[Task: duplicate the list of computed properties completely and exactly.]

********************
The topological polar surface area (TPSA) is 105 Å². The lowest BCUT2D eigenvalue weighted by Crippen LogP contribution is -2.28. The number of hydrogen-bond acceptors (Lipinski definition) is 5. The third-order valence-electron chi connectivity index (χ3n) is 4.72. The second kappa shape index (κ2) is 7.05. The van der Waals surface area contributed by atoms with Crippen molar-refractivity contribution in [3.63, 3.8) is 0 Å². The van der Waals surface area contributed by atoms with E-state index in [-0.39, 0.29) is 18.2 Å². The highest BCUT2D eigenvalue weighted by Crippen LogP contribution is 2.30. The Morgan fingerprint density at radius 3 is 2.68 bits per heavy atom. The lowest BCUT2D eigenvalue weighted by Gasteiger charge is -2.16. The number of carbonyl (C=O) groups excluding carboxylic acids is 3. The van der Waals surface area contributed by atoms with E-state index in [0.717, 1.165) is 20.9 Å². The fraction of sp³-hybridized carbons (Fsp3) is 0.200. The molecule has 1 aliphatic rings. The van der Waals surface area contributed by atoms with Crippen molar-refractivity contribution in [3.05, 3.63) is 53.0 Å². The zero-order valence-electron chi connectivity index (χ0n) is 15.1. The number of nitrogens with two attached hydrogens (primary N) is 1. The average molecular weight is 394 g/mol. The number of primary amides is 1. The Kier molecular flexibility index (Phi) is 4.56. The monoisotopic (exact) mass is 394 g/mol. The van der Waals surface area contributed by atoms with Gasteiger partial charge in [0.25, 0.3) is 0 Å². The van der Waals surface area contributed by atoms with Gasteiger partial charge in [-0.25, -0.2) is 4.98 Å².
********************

The topological polar surface area (TPSA) is 105 Å². The lowest BCUT2D eigenvalue weighted by Crippen LogP contribution is -2.28. The number of hydrogen-bond acceptors (Lipinski definition) is 5. The third-order valence-electron chi connectivity index (χ3n) is 4.72. The second kappa shape index (κ2) is 7.05. The van der Waals surface area contributed by atoms with Crippen molar-refractivity contribution in [3.63, 3.8) is 0 Å². The van der Waals surface area contributed by atoms with E-state index in [-0.39, 0.29) is 18.2 Å². The highest BCUT2D eigenvalue weighted by Crippen LogP contribution is 2.30. The Morgan fingerprint density at radius 3 is 2.68 bits per heavy atom. The lowest BCUT2D eigenvalue weighted by Gasteiger charge is -2.16. The number of carbonyl (C=O) groups excluding carboxylic acids is 3. The van der Waals surface area contributed by atoms with E-state index in [0.717, 1.165) is 20.9 Å². The fraction of sp³-hybridized carbons (Fsp3) is 0.200. The molecule has 1 aliphatic rings. The van der Waals surface area contributed by atoms with Crippen molar-refractivity contribution in [3.05, 3.63) is 53.0 Å². The zero-order valence-electron chi connectivity index (χ0n) is 15.1. The number of nitrogens with two attached hydrogens (primary N) is 1. The average molecular weight is 394 g/mol. The number of primary amides is 1. The Kier molecular flexibility index (Phi) is 4.56. The monoisotopic (exact) mass is 394 g/mol. The van der Waals surface area contributed by atoms with Gasteiger partial charge in [0.25, 0.3) is 0 Å². The van der Waals surface area contributed by atoms with Gasteiger partial charge in [-0.25, -0.2) is 4.98 Å².